Tunisian cinema is not afraid of terrorism

Film Days in Carthage are an essential event for film enthusiasts and Tunisians interested in culture. Every long-awaited festival of art and film lovers hosts a number of fictional films, documentaries, short, medium and feature films from several countries in Africa and the Arab world. An opportunity to reconnect with culture and find fresh air in a country that has recently been hit by terrorism.

He did not kill the attack on October 29, 2018, and yet he got into trouble in Tunisia. The young woman burst into the heart of Habib Bourguiba Street and made about twenty wounded. The attack took place near the Tunis Township and the cinema where Carthage Film Days were scheduled to be held a few days later. The overall panic in the capital, but the organizing committee keeps its cool: "No way to cancel the show," we learn the same day. Once this great cinematographic event on the scale is still said before it's done, it still takes place as planned.

Tomorrow, November 10, 2018, will be the 29thth the CGC, which began on 3 November. During this festival, there were at least 44 films selected from a total of 206 books in the official competition. 47 countries from the Arab world and Africa have participated in various competitions that offer extraordinary cultural miscegenation for the great pleasure of viewers who attend screenings and debates in the four corners of the country but also several neighboring countries and neighbors. Among other things, Tunisia, Morocco, Kenya, Congo, Algeria, Syria, India, Brazil, Senegal, Iraq, Rwanda, Lebanon, Egypt, Burkina Faso and others are participating in a competition with films that are not always easy for the viewer. 13 films from 9 different countries will compete to win Tanit d 'Or a feature film in 2018.

Some movies banned in your home country will be broadcast during the CGC. Includes "Rafiki", banned screening in Kenya, which returns to a sensitive subject of sexuality in this very conservative country.

As their return is made available, young talent enters the world of cinema and gives a real kick to the anthill and tries to tackle them more sensitive than ever before. In particular, we have identified issues of war in Syria, street life, drug devastation, prostitution, violence, sexual exploitation, religious extremism, psychological shocks, children born out of wedlock, extreme illnesses, marginalized minorities, and many other hot topics in countries where they are not always well receive. Tunisian films like "Fatwa", "Regarde-moi" and "My son" are also doing a lot of people about them.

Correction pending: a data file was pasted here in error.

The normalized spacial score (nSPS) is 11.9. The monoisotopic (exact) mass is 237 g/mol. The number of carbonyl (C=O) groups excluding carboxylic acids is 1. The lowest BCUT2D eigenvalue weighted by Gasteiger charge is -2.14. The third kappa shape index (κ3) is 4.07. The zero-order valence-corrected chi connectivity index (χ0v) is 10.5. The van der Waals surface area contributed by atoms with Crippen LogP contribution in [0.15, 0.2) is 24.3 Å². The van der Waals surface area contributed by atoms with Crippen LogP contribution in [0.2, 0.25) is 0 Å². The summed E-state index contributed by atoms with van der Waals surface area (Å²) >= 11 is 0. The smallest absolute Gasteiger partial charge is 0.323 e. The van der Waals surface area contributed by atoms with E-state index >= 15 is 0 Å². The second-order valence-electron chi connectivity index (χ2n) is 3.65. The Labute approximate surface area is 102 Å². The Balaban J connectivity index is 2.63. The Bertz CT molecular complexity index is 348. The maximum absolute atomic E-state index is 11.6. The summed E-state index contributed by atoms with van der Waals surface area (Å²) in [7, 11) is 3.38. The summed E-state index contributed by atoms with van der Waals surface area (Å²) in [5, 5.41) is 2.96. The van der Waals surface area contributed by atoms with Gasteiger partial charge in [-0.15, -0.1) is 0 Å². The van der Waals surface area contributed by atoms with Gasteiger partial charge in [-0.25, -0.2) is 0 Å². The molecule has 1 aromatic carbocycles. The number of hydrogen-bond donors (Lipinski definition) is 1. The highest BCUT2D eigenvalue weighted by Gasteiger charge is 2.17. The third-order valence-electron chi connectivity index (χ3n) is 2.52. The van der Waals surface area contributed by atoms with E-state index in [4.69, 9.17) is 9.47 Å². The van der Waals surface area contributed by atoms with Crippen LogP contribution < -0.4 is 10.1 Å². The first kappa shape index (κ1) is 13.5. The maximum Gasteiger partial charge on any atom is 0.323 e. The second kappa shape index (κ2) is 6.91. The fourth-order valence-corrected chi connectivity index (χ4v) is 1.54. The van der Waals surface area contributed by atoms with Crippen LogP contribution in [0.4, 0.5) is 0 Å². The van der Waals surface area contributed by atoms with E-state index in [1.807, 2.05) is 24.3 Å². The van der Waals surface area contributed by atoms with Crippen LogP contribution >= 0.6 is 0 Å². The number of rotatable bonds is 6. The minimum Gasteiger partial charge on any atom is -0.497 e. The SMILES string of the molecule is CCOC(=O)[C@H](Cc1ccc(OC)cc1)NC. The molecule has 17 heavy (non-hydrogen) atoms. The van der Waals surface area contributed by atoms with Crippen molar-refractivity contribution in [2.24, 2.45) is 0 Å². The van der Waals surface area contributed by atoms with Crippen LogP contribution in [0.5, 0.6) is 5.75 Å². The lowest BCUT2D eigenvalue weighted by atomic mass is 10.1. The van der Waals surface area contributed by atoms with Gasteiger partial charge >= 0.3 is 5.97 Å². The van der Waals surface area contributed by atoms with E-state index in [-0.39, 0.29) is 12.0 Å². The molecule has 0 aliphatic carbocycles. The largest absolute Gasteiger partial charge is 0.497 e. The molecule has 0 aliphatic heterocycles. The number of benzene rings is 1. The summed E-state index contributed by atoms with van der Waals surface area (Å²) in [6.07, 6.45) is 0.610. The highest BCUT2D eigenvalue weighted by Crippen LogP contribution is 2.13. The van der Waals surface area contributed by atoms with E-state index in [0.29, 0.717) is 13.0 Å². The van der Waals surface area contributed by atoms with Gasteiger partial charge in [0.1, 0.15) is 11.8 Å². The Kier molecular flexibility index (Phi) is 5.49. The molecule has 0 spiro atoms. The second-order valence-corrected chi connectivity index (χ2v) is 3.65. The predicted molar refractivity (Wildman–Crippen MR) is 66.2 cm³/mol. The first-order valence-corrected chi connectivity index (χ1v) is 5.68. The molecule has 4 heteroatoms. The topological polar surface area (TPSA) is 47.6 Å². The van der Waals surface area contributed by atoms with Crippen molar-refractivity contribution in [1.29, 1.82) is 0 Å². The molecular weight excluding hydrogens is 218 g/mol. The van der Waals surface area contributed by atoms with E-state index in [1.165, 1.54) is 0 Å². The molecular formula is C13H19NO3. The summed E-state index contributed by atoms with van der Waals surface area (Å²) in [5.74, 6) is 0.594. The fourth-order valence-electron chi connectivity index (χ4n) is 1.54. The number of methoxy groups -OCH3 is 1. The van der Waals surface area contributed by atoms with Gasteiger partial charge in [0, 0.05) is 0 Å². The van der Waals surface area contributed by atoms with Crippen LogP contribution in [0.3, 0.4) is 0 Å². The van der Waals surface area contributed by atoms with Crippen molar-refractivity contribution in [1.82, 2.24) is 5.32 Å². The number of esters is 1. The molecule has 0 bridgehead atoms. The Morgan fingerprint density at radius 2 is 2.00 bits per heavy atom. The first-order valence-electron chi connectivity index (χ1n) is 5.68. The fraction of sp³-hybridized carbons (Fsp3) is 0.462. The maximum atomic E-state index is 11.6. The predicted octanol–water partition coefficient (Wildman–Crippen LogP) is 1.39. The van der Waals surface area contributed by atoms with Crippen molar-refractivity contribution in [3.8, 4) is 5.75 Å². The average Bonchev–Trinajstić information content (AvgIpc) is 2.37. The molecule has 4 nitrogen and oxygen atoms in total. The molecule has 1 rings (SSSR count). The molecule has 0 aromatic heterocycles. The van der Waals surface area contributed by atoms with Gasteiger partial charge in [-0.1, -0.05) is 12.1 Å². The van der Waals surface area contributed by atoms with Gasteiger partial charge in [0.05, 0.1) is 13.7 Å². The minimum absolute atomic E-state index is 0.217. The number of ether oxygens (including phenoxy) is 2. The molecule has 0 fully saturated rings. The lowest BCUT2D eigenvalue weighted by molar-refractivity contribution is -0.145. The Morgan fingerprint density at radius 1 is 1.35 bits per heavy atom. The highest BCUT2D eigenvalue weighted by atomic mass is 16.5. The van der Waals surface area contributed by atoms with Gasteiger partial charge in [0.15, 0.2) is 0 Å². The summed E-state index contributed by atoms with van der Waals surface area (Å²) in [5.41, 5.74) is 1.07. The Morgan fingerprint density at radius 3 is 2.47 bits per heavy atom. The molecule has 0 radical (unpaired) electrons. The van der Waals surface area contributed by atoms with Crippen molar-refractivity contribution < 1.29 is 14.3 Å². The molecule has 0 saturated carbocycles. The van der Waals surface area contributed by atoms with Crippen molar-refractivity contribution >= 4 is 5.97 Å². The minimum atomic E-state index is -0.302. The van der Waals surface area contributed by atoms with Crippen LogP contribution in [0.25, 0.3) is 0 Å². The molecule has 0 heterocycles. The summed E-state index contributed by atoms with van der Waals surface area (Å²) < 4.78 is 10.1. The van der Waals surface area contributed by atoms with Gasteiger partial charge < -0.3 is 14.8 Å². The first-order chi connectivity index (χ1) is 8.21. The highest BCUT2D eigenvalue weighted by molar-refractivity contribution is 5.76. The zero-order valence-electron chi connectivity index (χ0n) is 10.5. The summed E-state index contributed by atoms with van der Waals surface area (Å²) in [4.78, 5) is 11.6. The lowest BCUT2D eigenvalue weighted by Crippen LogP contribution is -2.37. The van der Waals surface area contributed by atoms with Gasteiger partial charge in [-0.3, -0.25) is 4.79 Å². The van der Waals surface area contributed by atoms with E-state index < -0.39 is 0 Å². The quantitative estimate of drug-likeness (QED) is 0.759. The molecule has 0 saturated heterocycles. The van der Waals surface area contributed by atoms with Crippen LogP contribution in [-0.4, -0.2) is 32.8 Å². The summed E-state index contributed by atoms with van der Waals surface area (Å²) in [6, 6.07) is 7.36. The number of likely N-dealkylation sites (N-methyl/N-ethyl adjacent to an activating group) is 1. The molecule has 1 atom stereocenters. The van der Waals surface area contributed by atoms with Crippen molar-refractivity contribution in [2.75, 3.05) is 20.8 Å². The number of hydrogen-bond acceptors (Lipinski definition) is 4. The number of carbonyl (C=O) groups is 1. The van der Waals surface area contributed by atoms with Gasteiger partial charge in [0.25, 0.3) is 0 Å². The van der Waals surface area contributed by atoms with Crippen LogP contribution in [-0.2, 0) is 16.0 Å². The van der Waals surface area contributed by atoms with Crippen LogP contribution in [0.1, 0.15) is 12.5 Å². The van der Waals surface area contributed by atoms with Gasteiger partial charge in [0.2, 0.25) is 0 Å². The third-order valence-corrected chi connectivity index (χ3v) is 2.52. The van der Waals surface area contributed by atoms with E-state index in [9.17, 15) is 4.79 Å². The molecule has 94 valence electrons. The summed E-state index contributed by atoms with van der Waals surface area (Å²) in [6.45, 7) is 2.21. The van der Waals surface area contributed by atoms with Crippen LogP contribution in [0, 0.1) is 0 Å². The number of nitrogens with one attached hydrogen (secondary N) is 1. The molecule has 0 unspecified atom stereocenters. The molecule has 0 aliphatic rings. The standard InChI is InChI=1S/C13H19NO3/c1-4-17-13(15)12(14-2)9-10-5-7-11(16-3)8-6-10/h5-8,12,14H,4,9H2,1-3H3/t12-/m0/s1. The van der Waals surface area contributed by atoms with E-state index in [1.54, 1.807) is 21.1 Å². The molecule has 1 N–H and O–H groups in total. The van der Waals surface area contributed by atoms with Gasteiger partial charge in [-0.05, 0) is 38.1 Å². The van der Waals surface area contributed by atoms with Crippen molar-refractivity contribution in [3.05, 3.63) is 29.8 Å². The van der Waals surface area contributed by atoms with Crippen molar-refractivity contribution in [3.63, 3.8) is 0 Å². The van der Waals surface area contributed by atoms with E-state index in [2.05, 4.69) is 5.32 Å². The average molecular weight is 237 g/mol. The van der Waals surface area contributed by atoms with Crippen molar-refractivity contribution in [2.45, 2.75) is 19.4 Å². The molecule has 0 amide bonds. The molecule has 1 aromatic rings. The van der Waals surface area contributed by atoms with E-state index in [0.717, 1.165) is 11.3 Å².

The film days in Carthage are not a recent event. They were born in 1966, they created "Founder" Tahar Cheriâa, Tunisian director and screenwriter, as well as a true link in the cinema world. Since 2014, when the events were once every two years, they are annual.

"2016 was the occasion for the celebration of the 50th anniversary of the Joint Consultative Committee, 2017 a year of balance and reform, 2018 a year of confirmation of the elections last year and the opportunity to offer more prospects for joint consultative commissions at regional and international level" , wrote Nejib Ayed. In his editorial office, the Director of the Joint Consultative Committee says that if "The festive and popular aspect of JCC is important and the festival is undoubtedly the largest party in the country" it is absolutely essential for the festival to focus on the foundation by confirming its African and Arab vocations, its will to be "Southern Festival" to deepen his creativity and militant dimension. The festival also follows its policy of decentralization by organizing 4 simultaneous festivals in cities within the country.

This year, and for the first time, the JCC also took place in El Mornaguia prison through the first screening of "Look Me In The Eyes" Nejib Belkadhi. This year, the 29th Joint Consultative Corps coincided with the introduction of the City of Culture to the Tunisian center, which brought the festival a better infrastructure and organization.

For years, the film days have been in Carthage for Tunisians who are interested in cultural innovations and artistic dynamics that are often lacking in Tunisian cities. Each year, within a week, JCC brings an attractive audience of about 200,000 people to cinemas and 2 million people to the Tunisian hypercentre. On the Tunisian red carpet, the celebrities wear their best clothes, compete with creativity, originality and sometimes ridiculous.

But the tribute to the work of art and the life of works and artists who come to compete is a form of resistance to the shadow surrounding. In Tunis, while the political class is torn to know who has power in the country, the Tunisians are waiting to take part in the latest cinematographic works and discuss more important topics for their lives …

TAJINE Syndicate

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